Text and photos by SCOTT FYBUSH
You don’t have to go very far afield from the KHCB studios we showed you last week to find most of the TV stations that serve the enormous Houston market. Houston TV was born about four miles southwest of here, at a spot on Post Oak Road that’s now where the I-610 loop bends from the south side to the west side. In 1949, though, it was wide-open exurbia, and a prime spot for KLEE-TV (Channel 2) to build its first studio and transmitter. As we noted a couple of weeks ago, KLEE-TV was sold to KPRC and the Houston Post, becoming KPRC-TV within just a few years; it stayed at Post Oak until 1970, when it moved west, and we’ll catch up to it shortly.
Houston’s second VHF station made it to the air in 1954. KTRK (Channel 13) was partially owned by Judge Roy Hofheinz of KTHT radio, who’d soon go on to own the Colt .45s/Astros and build the Astrodome. After initially making plans for a studio and tower on Post Oak just south of KPRC-TV, KTRK instead took a more expedient option, taking over the building on the University of Houston campus that had briefly been home to a failed UHF station, KNUZ-TV (Channel 39). In 1961, Hofheinz moved the ABC affiliate to a new site on Bissonnet Street just a block west of KHCB’s current home, building a domed facility that would directly anticipate the design of his new Astrodome soon afterward.
KTRK’s domed studio is still there on Bissonet, though the building was later substantially expanded and renovated by later owners Cap Cities and ABC, leaving only a curved wall as an exterior reminder of Hofheinz’ original design. (And yes, someday we’d very much like to get back to Houston and get a tour of the plant here…)
Where did KPRC go after its original Post Oak home was paved over by I-610? Out along the Southwest Freeway (then just US 59, now also I-69), about four miles west of its original location, where its oh-so-70s building was razed in the 2010s, replaced by a blockier new building on the same site, still with a landmark STL tower advertising the NBC affiliate to drivers along the freeway.
The third commercial station to hit the Houston airwaves actually came from out of town. KGUL-TV (Channel 11) started in Galveston in March 1953, but probably wasn’t very viewable in Houston until later in 1954, when it built a new taller tower in Alvin, 23 miles southeast of downtown Houston and just a smidge farther from downtown Galveston.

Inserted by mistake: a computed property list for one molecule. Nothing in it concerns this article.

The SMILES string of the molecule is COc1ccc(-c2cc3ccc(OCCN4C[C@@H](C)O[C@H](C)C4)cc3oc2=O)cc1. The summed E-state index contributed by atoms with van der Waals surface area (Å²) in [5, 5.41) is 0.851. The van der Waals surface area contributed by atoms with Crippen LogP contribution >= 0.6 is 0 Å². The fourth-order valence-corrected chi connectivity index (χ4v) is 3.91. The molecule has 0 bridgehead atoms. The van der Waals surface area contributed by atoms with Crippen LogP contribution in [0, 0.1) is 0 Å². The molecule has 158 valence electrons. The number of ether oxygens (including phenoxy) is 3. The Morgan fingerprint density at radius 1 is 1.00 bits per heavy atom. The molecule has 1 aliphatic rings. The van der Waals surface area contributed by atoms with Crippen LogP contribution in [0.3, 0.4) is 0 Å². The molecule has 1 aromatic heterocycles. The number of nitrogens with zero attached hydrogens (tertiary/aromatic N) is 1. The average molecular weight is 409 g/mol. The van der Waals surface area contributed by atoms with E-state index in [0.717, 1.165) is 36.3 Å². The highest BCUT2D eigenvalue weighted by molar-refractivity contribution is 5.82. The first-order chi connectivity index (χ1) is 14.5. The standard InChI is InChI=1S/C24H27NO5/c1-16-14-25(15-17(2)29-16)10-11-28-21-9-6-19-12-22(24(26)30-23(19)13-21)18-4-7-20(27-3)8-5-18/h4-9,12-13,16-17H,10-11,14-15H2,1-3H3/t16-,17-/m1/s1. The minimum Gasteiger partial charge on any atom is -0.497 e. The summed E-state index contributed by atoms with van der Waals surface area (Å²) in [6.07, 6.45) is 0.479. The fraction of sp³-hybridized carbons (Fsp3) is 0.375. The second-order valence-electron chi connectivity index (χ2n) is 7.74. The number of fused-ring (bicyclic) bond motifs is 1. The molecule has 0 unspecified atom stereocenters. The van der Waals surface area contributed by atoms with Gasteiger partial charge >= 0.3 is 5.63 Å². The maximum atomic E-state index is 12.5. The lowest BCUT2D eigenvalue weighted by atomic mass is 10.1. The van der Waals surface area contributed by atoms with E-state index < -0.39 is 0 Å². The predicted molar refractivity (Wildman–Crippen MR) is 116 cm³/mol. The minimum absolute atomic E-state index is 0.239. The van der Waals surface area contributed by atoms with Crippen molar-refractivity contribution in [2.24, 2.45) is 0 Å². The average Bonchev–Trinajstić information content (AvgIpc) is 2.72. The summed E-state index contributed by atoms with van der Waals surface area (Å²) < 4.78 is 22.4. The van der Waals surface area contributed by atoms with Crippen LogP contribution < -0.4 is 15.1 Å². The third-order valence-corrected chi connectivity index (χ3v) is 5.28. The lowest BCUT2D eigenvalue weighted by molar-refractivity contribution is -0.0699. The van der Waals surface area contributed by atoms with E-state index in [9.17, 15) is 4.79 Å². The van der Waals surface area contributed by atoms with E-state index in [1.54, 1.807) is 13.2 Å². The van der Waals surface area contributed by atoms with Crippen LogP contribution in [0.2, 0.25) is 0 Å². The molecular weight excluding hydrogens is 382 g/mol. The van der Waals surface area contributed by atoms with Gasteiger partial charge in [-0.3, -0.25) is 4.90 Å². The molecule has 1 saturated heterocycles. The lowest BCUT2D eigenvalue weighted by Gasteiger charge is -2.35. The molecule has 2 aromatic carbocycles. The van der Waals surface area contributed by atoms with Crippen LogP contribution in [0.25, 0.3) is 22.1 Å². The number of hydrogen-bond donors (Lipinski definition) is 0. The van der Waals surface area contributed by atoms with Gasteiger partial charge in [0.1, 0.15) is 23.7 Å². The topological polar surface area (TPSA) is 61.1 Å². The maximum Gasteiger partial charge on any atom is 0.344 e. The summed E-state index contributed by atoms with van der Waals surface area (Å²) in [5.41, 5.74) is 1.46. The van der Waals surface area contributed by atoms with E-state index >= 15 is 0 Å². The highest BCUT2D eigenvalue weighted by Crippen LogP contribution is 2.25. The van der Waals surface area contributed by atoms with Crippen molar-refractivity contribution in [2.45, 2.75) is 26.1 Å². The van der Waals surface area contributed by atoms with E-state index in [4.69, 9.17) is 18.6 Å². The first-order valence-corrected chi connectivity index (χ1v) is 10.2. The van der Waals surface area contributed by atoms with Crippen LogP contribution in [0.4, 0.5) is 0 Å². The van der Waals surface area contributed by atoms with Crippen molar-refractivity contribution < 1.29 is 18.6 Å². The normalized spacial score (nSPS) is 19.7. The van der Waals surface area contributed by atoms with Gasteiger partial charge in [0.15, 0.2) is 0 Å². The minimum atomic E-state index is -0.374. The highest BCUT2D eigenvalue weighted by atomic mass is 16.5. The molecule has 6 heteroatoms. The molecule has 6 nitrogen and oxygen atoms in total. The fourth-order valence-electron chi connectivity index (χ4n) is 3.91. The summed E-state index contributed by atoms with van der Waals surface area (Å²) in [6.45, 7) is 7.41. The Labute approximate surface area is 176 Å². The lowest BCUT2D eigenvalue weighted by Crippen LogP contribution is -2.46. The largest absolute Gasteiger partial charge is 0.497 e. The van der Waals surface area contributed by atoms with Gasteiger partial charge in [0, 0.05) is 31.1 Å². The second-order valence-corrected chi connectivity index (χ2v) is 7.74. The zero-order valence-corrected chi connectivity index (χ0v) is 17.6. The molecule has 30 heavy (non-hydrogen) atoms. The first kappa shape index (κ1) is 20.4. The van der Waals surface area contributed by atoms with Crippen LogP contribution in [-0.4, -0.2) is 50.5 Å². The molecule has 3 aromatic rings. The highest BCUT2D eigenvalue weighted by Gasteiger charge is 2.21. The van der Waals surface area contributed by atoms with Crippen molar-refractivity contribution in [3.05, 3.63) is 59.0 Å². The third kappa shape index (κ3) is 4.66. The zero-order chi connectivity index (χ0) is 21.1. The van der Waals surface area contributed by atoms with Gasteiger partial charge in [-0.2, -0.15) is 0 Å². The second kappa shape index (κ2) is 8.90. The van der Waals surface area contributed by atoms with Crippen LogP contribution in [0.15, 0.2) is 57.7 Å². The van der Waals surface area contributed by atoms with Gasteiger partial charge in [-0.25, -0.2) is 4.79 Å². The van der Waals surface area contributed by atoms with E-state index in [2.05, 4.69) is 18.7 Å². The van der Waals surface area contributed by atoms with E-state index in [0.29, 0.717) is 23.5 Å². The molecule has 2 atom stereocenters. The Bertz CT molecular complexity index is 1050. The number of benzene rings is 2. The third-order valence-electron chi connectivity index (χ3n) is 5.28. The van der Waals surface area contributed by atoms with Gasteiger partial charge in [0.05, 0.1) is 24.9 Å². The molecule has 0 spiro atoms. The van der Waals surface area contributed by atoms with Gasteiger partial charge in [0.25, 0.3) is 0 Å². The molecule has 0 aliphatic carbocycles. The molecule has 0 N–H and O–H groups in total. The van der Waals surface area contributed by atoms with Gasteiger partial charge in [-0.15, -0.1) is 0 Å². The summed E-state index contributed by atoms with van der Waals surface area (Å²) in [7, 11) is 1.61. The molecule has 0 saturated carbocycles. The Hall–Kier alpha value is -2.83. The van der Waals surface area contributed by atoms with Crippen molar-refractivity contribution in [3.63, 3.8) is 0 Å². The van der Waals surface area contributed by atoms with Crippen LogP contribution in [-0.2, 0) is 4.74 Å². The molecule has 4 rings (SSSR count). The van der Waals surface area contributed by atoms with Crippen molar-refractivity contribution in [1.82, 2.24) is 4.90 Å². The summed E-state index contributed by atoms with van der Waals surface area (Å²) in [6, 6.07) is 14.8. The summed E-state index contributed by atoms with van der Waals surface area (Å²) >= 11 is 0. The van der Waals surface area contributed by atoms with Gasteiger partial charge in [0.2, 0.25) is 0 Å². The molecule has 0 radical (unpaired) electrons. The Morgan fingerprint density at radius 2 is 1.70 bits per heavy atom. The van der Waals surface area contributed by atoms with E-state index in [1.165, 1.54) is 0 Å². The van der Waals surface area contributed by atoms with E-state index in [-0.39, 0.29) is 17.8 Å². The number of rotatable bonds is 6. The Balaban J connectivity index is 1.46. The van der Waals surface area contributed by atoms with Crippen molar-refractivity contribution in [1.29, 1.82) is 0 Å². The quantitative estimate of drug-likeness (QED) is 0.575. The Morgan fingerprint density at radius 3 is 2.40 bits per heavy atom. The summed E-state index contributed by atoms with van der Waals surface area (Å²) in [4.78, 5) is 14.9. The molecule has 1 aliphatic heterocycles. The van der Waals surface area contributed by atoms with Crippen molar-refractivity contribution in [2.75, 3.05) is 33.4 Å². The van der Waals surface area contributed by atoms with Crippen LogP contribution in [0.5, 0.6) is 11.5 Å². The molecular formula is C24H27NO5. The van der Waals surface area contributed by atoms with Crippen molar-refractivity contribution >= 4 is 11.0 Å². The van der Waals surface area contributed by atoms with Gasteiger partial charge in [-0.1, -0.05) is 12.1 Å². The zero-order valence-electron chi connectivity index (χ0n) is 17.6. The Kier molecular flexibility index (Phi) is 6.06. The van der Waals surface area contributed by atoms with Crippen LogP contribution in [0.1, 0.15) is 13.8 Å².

KGUL became KHOU, employed a young Dan Rather (whose coverage of Hurricane Carla got the attention of KHOU’s network, CBS), and by 1958 had moved its studios to Houston. From 1960 until 2017, KHOU made its studio home along Buffalo Bayou on Allen Parkway, west of downtown and quite a ways away from the rest of the TV stations out here. Then came Hurricane Harvey, which flooded the bayou and the studios – and after making a temporary move in with public TV station KUHT, owner TEGNA moved KHOU out here to the southwest side, opening new digs in a Westheimer Boulevard office building just west of 610 (and the famous Galleria mall) not long before we got to town. (KHOU now also owns independent KTBU, channel 55, in part to provide a UHF signal to augment KHOU’s VHF channel 11.)
Just around the corner from KHOU on Fountain View, another office building bore the sign of independent KUBE-TV (Channel 57), now owned by New York-based RNN.
Just the other side of the 610/Southwest Freeway interchange, and just a few blocks northeast of KTRK, Fox-owned KRIV (Channel 26) and its MyNetwork sister station KTXH (Channel 20) share a studio building along the Southwest Freeway service road. After a rocky first few years as KVRL and KDOG, channel 26 picked up steam as a Metromedia-owned independent, then as a Fox O&O. It moved to this Southwest Freeway location in 1997 and bought a competing indie, KTXH, in 2001.
And as we head out to the western edge of this studio cluster, alongside the Westpark Tollway a couple of miles west of the 610/Southwest Freeway interchange, we pick up another thread of the earliest days of Houston’s TV history. Remember KNUZ-TV, that failed UHF on channel 39 from 1953?
Its license resurfaced again in 1967 from these studios out on Westpark, as Gaylord-owned independent KHTV. Like so many of Gaylord’s indies (including WVTV in Milwaukee, KSTW in Seattle-Tacoma and KTVT up in Dallas-Fort Worth), KHTV became a regional superstation early on, reaching cable audiences across Texas and Louisiana. Later on, it joined the WB and then the CW, becoming KHWB, KHCW and eventually KIAH (IAH is the airport code for Houston’s Bush Intercontinental Airport).
These days, CW39 is owned by Nexstar, originating a local morning show here and carrying a 9 PM newscast from KTRK.
So now we’ve scoured one small corner of this huge market. Want to see more? Sure you do – and in next week’s installment, we’ll head out to some other parts of greater Houston to see some AM sites, and more!
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The Radio Historian has created another historic calendar for 2021, and we’re selling it!
This year’s calendar features 13 new full-color historic images of radio broadcasting from 1913 to 1969. We only have 30 and they sell out fast, so don’t wait!
The 2021 Tower Site Calendar is in the final stages and heading to the press, and we are ready to take your order!
This is the 20th year we have been publishing our calendar. In addition to the beautiful cover shot of WEJL, we have photos from New Jersey, Nebraska, Texas, and much more!
And while you’re getting your calendar, don’t forget the other great products in our store.
And don’t miss a big batch of Houston IDs next Wednesday, over at our sister site, TopHour.com!
Next week: Wrapping up Houston at some north-side AM sites